Taking his turn to deliver the delivering the keynote speech of the annual meeting of the Society of Automotive Engineers, Henry II raised concerns about America’s position in the racing world.
“This is a year like other years in which America will arrive at a series of crossroads in the long journey in search of our national destiny,” he began. “For generations our technology has been the most advanced and progressive in the world. It is the basis of our standard of living, of our national security, of our position in the community of nations. We have grown accustomed to thinking of ourselves as the unchallenged masters of the machine age.”
“Fifteen years ago, such self-confidence was fully justified. The rest of the world came here to learn how to make things better and cheaper and faster. More recently, in industry after industry, we have seen new processes developed abroad and then adopted here. We have seen foreign products challenging our own, even in our domestic market, not only because the foreign products are cheaper but also because they are often better and more advanced. Signs such as these suggest that we should be asking ourselves some important questions.
“Do we still have more to teach the world than it has to teach us?”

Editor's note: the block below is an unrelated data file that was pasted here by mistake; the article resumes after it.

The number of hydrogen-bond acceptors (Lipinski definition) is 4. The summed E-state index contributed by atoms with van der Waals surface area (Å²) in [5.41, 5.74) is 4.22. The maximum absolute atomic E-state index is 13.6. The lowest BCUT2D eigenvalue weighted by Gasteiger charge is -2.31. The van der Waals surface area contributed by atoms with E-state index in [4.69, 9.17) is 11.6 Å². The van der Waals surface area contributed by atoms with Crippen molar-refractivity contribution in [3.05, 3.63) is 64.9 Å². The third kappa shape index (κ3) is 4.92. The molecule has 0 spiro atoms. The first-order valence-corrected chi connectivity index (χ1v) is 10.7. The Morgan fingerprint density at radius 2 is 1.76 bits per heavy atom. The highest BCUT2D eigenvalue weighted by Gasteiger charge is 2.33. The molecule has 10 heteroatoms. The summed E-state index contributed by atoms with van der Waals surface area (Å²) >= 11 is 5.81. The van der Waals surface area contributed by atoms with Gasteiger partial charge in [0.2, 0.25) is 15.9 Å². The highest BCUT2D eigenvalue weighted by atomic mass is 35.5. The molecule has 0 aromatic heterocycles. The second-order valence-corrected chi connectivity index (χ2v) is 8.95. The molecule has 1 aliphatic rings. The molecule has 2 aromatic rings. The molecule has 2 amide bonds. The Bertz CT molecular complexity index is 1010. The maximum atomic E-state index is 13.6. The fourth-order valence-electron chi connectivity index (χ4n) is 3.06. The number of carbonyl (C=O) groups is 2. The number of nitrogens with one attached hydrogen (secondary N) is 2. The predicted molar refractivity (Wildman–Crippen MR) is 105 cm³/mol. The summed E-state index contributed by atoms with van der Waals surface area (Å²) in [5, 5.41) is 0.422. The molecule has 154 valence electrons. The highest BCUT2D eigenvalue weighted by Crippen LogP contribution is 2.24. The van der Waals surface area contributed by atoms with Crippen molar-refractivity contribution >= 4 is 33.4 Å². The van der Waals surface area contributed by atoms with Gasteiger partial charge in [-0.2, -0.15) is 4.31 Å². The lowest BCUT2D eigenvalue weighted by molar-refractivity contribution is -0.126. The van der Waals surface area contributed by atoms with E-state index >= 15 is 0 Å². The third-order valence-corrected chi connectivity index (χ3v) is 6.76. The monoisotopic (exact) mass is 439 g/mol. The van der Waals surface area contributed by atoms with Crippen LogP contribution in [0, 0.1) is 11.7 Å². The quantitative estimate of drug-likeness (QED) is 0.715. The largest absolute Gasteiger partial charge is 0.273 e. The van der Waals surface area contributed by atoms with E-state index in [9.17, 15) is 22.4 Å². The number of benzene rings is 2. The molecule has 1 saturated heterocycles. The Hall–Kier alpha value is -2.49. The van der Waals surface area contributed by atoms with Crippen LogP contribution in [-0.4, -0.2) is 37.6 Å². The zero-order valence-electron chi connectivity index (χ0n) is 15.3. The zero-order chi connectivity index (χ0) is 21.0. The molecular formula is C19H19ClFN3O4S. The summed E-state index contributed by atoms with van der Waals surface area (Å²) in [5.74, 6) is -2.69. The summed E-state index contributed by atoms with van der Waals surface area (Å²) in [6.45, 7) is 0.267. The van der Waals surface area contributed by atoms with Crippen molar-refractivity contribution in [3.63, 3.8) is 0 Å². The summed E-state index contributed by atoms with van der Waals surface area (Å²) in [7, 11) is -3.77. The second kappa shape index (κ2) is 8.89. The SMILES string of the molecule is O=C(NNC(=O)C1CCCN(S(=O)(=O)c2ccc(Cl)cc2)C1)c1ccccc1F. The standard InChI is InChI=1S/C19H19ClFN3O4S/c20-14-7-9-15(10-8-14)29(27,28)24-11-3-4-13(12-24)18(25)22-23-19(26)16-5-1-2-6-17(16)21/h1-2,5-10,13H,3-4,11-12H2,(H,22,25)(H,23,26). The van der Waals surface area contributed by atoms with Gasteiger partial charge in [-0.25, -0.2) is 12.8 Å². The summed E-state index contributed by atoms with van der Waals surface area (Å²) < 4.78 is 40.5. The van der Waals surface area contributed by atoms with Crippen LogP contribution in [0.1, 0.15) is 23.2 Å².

Thousands of miles away, in Slough, London, Ford was about to have a prototype Le Mans car ready for the big stage. The task involved a gathering of the best brains, led by Roy Lunn in the engineering department.
There was also Carroll Shelby and John Wyer in the mix. Wyer, Shelby’s former boss at Aston Martin, had joined Ford in 1963 in an offer that more than doubled his earnings at Aston Martin. Iacocca’s number two, Don Frey, went scouting for an engineering consultant. His search would bring in ex-architect Eric Broadley into the team. Broadley founded Lola, a racing company that raced at Le Mans with a Ford-type prototype. He was more likely to think the Ford way and had access to suppliers the team needed. He joined on a two-year contract. Shelby’s chief engineer Phil Remington completed Ford’s army of experts.
Le Mans was fast approaching – some 250 days away from Ford’s showdown with Ferrari. It was 12 hour workdays at Slough. No weekends and holidays. The car in the making was one with frightening speed and durability on the race track. Getting all parts in America was difficult, and so Lunn embarked on a European tour cashing in on the most sophisticated components available. Girling brake calipers and metalastic driveshaft couplings were available in England, Borrani fifteen-inch wire-spoked wheels and Colotti transaxles came from Italy, and other parts were supplied by Dearborn engineering laboratories.
Comments from Paul… Roy Lunn, the father of the GT40… we all owe him a lot!